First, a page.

Village to Release Active Transportation Plan Draft

The Village will soon issue its first-ever Active Transportation Plan, with an exposure draft to be published for public comment in July.  The Plan is 100%-grant funded thanks to a Cook County “Healthy HotSpot” initiative, with the non-profit Active Transportation Alliance serving as the plan consultant.  Currently, the Alliance is in the process of synthesizing recommendations (based upon public and staff comments plus Alliance research) for the first draft of the plan, which will then be presented to the Village’s Planning and Zoning Commission (PZC) in July.  The draft plan will be made available to both the public and PZC as part of the commission’s July agenda, prior to action by the Board of Trustees.

The Village obtained funding last fall as part of a technical assistance program to promote suburban Cook County “Healthy HotSpots.”  Based upon the public input and consultant research, key findings include:

  • Eight Corners is challenging for pedestrians and bikers as well as drivers;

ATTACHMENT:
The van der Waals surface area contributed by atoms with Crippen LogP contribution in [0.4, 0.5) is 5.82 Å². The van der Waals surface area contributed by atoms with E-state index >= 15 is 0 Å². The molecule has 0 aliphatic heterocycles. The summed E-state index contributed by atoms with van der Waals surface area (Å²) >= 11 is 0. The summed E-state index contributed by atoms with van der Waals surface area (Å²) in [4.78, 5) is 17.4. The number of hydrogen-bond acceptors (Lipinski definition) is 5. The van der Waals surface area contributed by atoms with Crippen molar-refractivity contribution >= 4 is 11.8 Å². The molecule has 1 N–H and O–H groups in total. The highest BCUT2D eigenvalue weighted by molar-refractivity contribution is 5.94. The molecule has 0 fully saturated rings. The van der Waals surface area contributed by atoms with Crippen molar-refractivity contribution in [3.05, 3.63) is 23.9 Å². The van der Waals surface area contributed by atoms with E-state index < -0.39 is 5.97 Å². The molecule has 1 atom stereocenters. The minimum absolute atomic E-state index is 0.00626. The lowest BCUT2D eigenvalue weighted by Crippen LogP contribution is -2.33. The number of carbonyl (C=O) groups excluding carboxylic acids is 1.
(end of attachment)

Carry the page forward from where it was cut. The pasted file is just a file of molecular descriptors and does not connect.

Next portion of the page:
• Major intersections including Ogden Avenue, all six corner intersections, and many railroad track crossings are problematic;
  • 31st Street is a priority in terms of managing traffic volume, facilitating Zoo access and improving pedestrian and bike safety and connectivity;
  • By virtue of being the only complete connectors from the Village’s northern to southern boundary, Maple Avenue and Prairie Avenue are vital to all roadway users; and
  • As a primary school route and secondary Zoo route, Washington Street is an important east/west connector, especially for children riding bikes.

During this time, Active Transportation Alliance has also studied the current conditions of Brookfield’s transportation system including existing pedestrian routes, bike routes, trails, and crash locations. Taking these reports and the input from the community into consideration, they then proposed several improvements for the pedestrian and bicycle networks. Utilizing lists, maps, and images, these improvements include sidewalks, trails, multi-use paths, bike boulevards, shared lanes, bike lanes, signage, curb bump-outs, pedestrian countdown signals, traffic signals, and rapid flashing beacons.

For more information, please contact Village Planner Emily Egan at

News Post by Kendra Kuehlem, Community and Economic Development Intern